The following is an article written by PrescribeWellness CTO Yesi Orihuela for the Forbes Technology Council and was first published here.

Is tech’s role in healthcare a first step towards an idyllic Kurzweilian partnership between humans and machines or the beginning of an Orwellian nightmare?

As more tech companies become involved in making the American health care system more efficient, the monolith as it has existed for decades will finally be disassembled.

There are many reasons to get excited about this disruption. These new players are masters of efficiency who have looked at the costs involved with health care and understand that they can do better — much better. As Bruce Jaspen wrote in a recent Forbes article put it: “If Amazon and Buffet lift the veil on health prices, insurers are in trouble.”

Indeed.

However, the way they achieve these efficiencies in their warehouses and sales floors gives us a clue about how they might achieve the same effect in health care. It might just be what the doctor ordered, so to speak. Or, as American author and futurist Amy Webb predicted in her #SWX18 Tech Trends keynote, policymakers may fail to appropriately deal with the new privacy and security challenges these technologies will present, landing us in a sort of big-brother-like dystopia. In this first of two articles on the topic, I’ll explore the latter outcome.

An Introduction To The Players

Numerous shakeups in the healthcare industry have taken place in the last few months. First, CVS and Aetna announced a merger that, as Reed Abelson and Katie Thomas reported for The New York Times reported, is intended to “create a world where … getting high-quality, low-cost medical care will be as close as your corner drugstore,” which they hope to accomplish by putting their “merged data about people’s health and vast reach” to work for them. What this would look like in a nutshell is that diagnoses would increasingly be made by artificial intelligence, Internet of Things (IoT) sensors and web portals. Anything non-acute would be handled by a local health care provider, such as a clinic or community pharmacy.

Then, Amazon announced its intentions to form its own health care company with Berkshire Hathaway and JPMorgan. The details have not yet been disclosed, but we know that this company will focus on “technology solutions.” We need only to look at the technology solutions they are employing elsewhere to get an idea of their vision.

Last but not least, Apple entered the fray, announcing that it will open private medical clinics in order to offer its employees the best healthcare experience in the world. According to Christina Farr at CNBC, Apple is also looking to hire “doctors, health coaches and ‘health designers’ to create a program to promote healthy behavior.”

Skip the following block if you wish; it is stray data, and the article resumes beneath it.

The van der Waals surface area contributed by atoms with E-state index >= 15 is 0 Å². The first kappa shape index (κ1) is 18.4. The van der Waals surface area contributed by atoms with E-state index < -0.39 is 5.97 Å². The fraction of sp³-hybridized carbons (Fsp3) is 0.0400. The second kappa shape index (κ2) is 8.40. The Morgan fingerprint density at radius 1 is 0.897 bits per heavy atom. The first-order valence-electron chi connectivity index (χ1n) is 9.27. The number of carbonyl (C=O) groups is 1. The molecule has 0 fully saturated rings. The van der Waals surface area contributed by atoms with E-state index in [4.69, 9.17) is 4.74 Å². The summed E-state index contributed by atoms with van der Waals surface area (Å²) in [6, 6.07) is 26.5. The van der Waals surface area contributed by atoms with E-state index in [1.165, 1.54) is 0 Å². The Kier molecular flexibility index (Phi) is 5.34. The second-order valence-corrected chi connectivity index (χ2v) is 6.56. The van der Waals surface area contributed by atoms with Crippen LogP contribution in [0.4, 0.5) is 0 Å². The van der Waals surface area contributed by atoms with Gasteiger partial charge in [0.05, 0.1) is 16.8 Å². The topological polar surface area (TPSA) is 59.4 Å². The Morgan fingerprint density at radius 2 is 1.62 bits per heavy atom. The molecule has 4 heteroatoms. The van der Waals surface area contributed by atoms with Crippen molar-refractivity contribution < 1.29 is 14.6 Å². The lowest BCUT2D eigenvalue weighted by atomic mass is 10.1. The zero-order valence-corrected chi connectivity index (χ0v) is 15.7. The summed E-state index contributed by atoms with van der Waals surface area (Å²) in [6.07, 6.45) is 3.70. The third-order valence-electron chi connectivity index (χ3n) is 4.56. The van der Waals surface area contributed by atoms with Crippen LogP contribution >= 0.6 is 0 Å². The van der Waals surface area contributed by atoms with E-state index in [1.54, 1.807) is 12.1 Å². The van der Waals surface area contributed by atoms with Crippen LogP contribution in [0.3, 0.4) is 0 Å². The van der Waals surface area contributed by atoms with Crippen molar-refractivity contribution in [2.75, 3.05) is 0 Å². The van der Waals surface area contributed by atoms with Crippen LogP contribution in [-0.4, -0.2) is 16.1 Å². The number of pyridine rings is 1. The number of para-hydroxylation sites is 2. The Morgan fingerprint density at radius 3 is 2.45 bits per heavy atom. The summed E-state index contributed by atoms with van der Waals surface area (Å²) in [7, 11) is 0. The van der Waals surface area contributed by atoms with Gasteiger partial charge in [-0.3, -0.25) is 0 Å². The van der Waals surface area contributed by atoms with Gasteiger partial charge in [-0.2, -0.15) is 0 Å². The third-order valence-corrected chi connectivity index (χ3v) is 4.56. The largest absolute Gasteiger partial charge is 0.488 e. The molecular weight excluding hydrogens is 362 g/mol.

Variations On A Theme

All three entities will seek to achieve economies of scale by relying heavily on technology — artificial intelligence (AI), IoT sensors and telemedicine — local health care providers and preventive care. Notes Dylan Scott at Vox of the Apple plan, “Population health and preventive care will be the guiding principles, driving down costs by helping workers stay healthy rather than treating them once they get sick.”

Unfortunately, this is where things could get a little dark.

Trimming The Fat

Preventive care is wonderful, important and a critical component often omitted from the public discourse on lowering health care costs. At PrescribeWellness, we are big believers in preventive care and steadfastly encourage Americans to take control of their health by actively managing their nutrition, exercise and chronic illness.

But what happens when the entity in charge of your healthcare has the ability to not only monitor your every lifestyle decision but also reward or penalize you accordingly? Imagine if your guilty–pleasure fast food or social cigarette carried a fine that got tacked onto your health care costs. What if your Apple watch reported when you ordered that second glass of wine? What if your employer confiscated your candy?

Every Step You Take, Every Move You Make

Amazon recently caught some heat for patenting wristbands that track warehouse employees’ hands in real time to calculate their efficiency. It doesn’t take a Black Mirror episode to imagine how similar technology could track people’s health habits to keep health care costs down. Moreover, what will it mean when nine companies control the future of AI?

There is little doubt that focusing on preventive care combined with a bevy of future technologies that constantly and silently collect data on our diets, sleep patterns, alcohol consumption, stress levels and medication adherence will succeed in driving down costs and raising the quality of care. This trade-off could plunge us into a world that is uncomfortably Orwellian. In fact, it seems to already have happened with our social data.

A Surplus Of Big Data, A Lack Of ‘Live Data’

Another way this could play out badly is by landing us in a situation where devices do the lion’s share of diagnoses and treatment, with human practitioners doing very little. While devices’ abilities to quantitatively measure, interpret and store data about our health will continue to improve, devices will never be as good as humans when it comes to qualitatively measuring that data.

If humans are removed from the healthcare equation, we’ll inevitably end up with a ton of big data on the population as a whole — and on individuals — but with a dearth of what I like to call “live data” — all the information healthcare providers can gather in a face-to-face medical encounter. This information is crucial because it paints a broader portrait of a patient’s health and allows providers to administer more holistic treatment, resulting in better patient care. Indeed, an increasing body of research shows how important human interactions with health care providers are to the healing process and to a patient’s general well-being.

Orwell’s 1984 Or Kurzweil’s 2029?

Luckily, the future is not yet written.

We aren’t necessarily facing a nightmarish 1984-esque world. It may turn out to be quite the opposite: a future where preventive care, local care, IoT technologies and interoperability are fully leveraged to keep the population healthy at a fraction of the current cost, while making security of data, privacy and protection paramount.